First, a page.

My artistic discipline connects me to my community by allowing me to create artwork that my community is able to enjoy, embrace, and share with others. I not only create my artwork for myself but what I express through the medium that I use, is a story that many in my community can relate to. When it comes to creating, I strongly believe in the fact that, 

“Black art controls the “Negro’s” reality, negates negative influences, and creates positive images,”

A quote by Sonia Sanchez. As an artist of color coming from a low-income, single-mother household background, I am able to speak for many in my community from both my experiences growing up as well as express the beauty and hardships of my community’s culture and history. Being able to paint allows me to create for myself but also allows my work to connect to so many from my community. That is the beauty of being an artist, being able to express shared feelings and experiences with your community, where they can also can all take something from what you create.
There is so much to learn, and from that form of inspiration and influence, I create.


RECENT INTERVIEWS:

OkayAfrica:  http://www.okayafrica.com/news/jamilla-okubo-textiles-paintings/#slide1

AADAT:  www.aadatart.com/interview-jamilla-okubo-on-her-cultural-background-creative-inspirations-and-favourite-things/

Portfolio Website www.jamillaokubo.com
Blog:  www.vivaillajams.tumblr.com
Shop my art prints here: http://aadatart.com/product-category/art-prints/jamilla-okubo/

SPREAD THE WORD TUMBLR FAMILY! I LOVE YALL!

*SIGNAL BOOST THIS PLEASEEEEE*  

A message from blackbeau-tee
Looooove your profile picture and background. You made it yourself?

Our very talented blog creator Patrick made it! snackwells

- Natalie

sonofbaldwin:

missworded:

Kym Worthy, the prosecutor who just brought charges against Theodore P. Wafer for shooting Renisha McBride, has a long history of being a total badass:
Prosecutor leads effort to test long-abandoned rape kits, brings justice to victims

Kym Worthy, the prosecutor, the BLACK WOMAN, who ensured that Renisha McBride’s murderer was brought to justice, who was PIVOTAL in ensuring that it didn’t become another George Zimmerman debacle, has a history of being an incredible advocate for actual justice, rather than the facsimile justice (injustice) America usually doles out to marginalized groups.

sonofbaldwin:

missworded:

Kym Worthy, the prosecutor who just brought charges against Theodore P. Wafer for shooting Renisha McBride, has a long history of being a total badass:

Prosecutor leads effort to test long-abandoned rape kits, brings justice to victims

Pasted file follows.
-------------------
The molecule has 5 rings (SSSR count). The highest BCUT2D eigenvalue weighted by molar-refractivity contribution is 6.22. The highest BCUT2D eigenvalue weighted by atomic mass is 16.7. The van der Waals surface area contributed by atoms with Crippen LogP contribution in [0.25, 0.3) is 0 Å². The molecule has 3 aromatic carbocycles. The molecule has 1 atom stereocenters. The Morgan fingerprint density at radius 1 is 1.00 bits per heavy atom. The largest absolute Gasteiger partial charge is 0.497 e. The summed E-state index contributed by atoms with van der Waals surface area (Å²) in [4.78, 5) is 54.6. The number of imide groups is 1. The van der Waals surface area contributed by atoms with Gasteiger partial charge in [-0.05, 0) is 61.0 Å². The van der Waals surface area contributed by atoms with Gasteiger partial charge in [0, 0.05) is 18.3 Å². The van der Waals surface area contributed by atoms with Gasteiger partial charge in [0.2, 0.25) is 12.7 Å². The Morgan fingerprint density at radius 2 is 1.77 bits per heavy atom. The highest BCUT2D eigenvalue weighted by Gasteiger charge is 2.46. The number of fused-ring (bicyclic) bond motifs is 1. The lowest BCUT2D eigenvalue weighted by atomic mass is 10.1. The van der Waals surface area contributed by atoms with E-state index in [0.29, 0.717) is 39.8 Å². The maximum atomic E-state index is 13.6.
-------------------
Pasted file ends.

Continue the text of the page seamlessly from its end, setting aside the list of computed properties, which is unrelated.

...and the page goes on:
Kym Worthy, the prosecutor, the BLACK WOMAN, who ensured that Renisha McBride’s murderer was brought to justice, who was PIVOTAL in ensuring that it didn’t become another George Zimmerman debacle, has a history of being an incredible advocate for actual justice, rather than the facsimile justice (injustice) America usually doles out to marginalized groups.

breakthecitysky:

Mamie (Peanut) Johnson, the only female pitcher in the history of the Negro Leagues, watches Mo’ne Davis hurl shutout in opener of Little League World Series Johnson couldn’t miss seeing the debut of a kid who is believed to be the first African-American girl to play in the 75 years of youth baseball’s most storied tournament.Let’s hear it for happy tears.

breakthecitysky:

Mamie (Peanut) Johnson, the only female pitcher in the history of the Negro Leagues, watches Mo’ne Davis hurl shutout in opener of Little League World Series

Johnson couldn’t miss seeing the debut of a kid who is believed to be the first African-American girl to play in the 75 years of youth baseball’s most storied tournament.

Let’s hear it for happy tears.

princemono:

VERIFIED FUNDRAISERS:

aforementioned #operationhelporhush: the starter’s twitterteepsring shop, amazon wishlist, paypal

and Michael Brown’s Memorial Fund

Feed the Students of Ferguson (source: starter’s twitter St. Louis Foodbank Confirmation)

i have been seeing a lot of different links for different places to donate for bail and legal fees, but i haven’t been able to find anything on whether or not the funds have actually been going towards helping out the people of ferguson so

if you know of any more please add and spread them and if in doubt remember to google first